Every company has their own escape room game introduction, that they perform either through video or by a game master. But many escape companies still struggle with getting it right.
I’ve talked with many escape room owners and game masters about how they run their introductions to their games. It’s an opportunity to discuss the story of the game and to run over the rules. It’s extremely important that a game master sets out rules that the players should follow, to prevent breakages and to make sure they enjoy the escape room game!
A framework for introducing an activity is a great way to get yourself started when you are drafting a “speech” for your game masters.
Introduce the Activity – the academic method of bringing a new activity to students, the same methods can (and should) be followed when introducing your game to players!
- Describe the academic task of the activity.
- The storyline goes here!
- Explain the criteria you have for judging whether the students are successful in the task.
- How will players know they’ve won? You may need to be cryptic about the ending but hopefully, it’s not cryptic when they are actually playing!
- You’ve won when you escape the room! You’ve won when the fake diamond has replaced the real one and you’re back outside of the bank! You’ve won when the zombie vaccine is in your hands and you’re outside of the lab!
- Structure the cooperative aspects of the activity.
- Work together! You’ll only win if you work together! It’s a team game, not a single person game!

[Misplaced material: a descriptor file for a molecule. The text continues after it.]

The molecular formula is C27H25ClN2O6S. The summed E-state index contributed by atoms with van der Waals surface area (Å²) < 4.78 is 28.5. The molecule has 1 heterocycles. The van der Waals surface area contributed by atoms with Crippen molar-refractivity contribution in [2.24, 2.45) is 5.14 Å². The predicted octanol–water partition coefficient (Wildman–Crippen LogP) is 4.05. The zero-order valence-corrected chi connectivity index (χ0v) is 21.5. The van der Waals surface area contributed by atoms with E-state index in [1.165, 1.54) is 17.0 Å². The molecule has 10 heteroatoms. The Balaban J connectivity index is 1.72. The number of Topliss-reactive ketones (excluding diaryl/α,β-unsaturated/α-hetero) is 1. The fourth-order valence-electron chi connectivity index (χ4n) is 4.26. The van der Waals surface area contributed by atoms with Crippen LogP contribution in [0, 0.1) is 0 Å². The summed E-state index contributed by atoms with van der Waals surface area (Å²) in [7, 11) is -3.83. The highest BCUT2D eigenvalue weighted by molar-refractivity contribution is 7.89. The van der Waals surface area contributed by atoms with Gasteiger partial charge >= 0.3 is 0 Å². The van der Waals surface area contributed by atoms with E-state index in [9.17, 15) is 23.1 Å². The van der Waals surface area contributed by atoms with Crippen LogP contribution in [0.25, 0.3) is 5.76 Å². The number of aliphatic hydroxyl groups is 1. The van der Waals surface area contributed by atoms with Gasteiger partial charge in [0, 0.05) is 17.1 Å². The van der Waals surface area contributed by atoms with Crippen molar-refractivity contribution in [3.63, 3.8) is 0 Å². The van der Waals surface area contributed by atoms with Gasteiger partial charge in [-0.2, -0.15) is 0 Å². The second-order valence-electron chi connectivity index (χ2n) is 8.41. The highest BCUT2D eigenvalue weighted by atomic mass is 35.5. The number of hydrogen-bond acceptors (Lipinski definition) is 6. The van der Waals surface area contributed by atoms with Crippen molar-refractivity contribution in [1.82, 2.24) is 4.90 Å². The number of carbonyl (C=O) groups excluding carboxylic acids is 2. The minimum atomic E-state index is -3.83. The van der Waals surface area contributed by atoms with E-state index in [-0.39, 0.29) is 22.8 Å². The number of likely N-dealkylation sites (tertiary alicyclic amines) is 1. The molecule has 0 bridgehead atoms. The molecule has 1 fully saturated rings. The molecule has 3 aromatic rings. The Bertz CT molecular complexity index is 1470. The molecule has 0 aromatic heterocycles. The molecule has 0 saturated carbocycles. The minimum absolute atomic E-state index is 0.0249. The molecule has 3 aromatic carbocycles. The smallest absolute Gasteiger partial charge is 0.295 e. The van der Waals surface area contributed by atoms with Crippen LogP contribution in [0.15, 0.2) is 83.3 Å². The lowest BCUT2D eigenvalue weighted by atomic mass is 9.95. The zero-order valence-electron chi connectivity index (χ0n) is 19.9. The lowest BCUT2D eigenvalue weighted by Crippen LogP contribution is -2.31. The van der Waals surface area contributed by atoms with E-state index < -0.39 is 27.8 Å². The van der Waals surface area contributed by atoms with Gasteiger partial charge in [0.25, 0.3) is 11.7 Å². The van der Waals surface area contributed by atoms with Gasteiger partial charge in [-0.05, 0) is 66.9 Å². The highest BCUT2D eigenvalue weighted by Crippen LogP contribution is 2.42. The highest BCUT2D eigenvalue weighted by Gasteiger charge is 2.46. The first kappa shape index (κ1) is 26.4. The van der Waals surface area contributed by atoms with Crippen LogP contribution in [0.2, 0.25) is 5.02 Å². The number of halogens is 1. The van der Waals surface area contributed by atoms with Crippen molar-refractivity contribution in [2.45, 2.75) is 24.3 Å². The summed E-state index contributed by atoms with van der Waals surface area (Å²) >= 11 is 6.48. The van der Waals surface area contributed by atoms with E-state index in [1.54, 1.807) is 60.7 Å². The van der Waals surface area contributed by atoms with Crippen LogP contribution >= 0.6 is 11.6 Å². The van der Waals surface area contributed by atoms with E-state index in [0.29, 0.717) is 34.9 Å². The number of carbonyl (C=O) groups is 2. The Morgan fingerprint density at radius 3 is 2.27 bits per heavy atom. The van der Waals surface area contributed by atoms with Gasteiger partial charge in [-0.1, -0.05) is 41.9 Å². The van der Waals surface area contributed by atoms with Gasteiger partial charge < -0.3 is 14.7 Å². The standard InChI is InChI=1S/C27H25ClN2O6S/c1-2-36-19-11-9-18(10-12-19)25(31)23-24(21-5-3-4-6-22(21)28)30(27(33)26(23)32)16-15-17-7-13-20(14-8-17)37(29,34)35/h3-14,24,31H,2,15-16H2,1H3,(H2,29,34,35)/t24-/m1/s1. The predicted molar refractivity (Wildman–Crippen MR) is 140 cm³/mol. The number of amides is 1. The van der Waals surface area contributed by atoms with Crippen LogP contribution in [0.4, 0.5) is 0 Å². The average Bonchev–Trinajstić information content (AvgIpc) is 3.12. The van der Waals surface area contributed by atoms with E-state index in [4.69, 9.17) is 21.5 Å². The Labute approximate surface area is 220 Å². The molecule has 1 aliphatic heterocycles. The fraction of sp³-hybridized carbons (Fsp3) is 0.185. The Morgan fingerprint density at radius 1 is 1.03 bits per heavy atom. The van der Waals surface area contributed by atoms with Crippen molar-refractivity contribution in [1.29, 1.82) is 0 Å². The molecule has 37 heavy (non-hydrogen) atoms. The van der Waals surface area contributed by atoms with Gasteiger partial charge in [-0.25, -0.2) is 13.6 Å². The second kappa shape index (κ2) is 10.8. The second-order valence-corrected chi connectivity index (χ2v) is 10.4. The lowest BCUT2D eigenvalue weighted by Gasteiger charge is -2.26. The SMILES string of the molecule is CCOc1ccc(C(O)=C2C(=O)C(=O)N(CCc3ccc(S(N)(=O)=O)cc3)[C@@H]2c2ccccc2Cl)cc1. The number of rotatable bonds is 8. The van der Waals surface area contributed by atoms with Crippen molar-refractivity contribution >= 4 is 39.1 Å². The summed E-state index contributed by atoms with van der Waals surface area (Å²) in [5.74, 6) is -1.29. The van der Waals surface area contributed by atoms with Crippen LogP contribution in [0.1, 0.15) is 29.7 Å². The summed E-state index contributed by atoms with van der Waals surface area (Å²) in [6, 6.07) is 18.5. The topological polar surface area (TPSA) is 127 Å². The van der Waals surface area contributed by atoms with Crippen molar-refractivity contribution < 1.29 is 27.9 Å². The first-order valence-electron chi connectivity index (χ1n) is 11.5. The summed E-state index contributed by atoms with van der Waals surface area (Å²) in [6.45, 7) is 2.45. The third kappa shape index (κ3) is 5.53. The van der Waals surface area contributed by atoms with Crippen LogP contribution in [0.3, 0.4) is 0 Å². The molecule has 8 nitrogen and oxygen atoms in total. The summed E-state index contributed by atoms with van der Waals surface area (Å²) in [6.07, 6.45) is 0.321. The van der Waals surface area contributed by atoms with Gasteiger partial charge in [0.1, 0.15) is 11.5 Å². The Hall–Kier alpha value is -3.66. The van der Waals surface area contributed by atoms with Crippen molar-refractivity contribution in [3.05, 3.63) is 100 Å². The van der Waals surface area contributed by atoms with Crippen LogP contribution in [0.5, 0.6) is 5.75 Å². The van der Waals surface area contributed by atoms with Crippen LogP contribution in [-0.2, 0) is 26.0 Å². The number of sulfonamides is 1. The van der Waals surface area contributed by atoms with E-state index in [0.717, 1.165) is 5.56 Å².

- Describe the behaviors you expect to see explicitly.
- This is the rules. Don’t forget about those. These are very very important.
- Set time limits for the activity.
- You have only 60 minutes! You have only 15 minutes! You have the rest of your life!
- Allow students to ask clarifying questions.
- Any questions? Is everyone ready to go?
An escape room game introduction can be done through video format or by a game master when talking to players directly. Some companies do their introduction in their lobby space, while others have dedicated spaces for introductions.
You may want to consider how your company will do introductions and rules when you are designating spaces of the facility. Standing inside the game and asking players to listen to you while you read them rules is not going to work. As soon as players are inside the game, they’re looking for clues not listening to rules.
But to help you out as you craft your own introduction and rules for your games – I’ve created a document just for you!
This document is a list of lines that a game master may use during their introduction spiel.
Use it – Add to it – Modify it – Ignore it – Translate it – Whatever you like!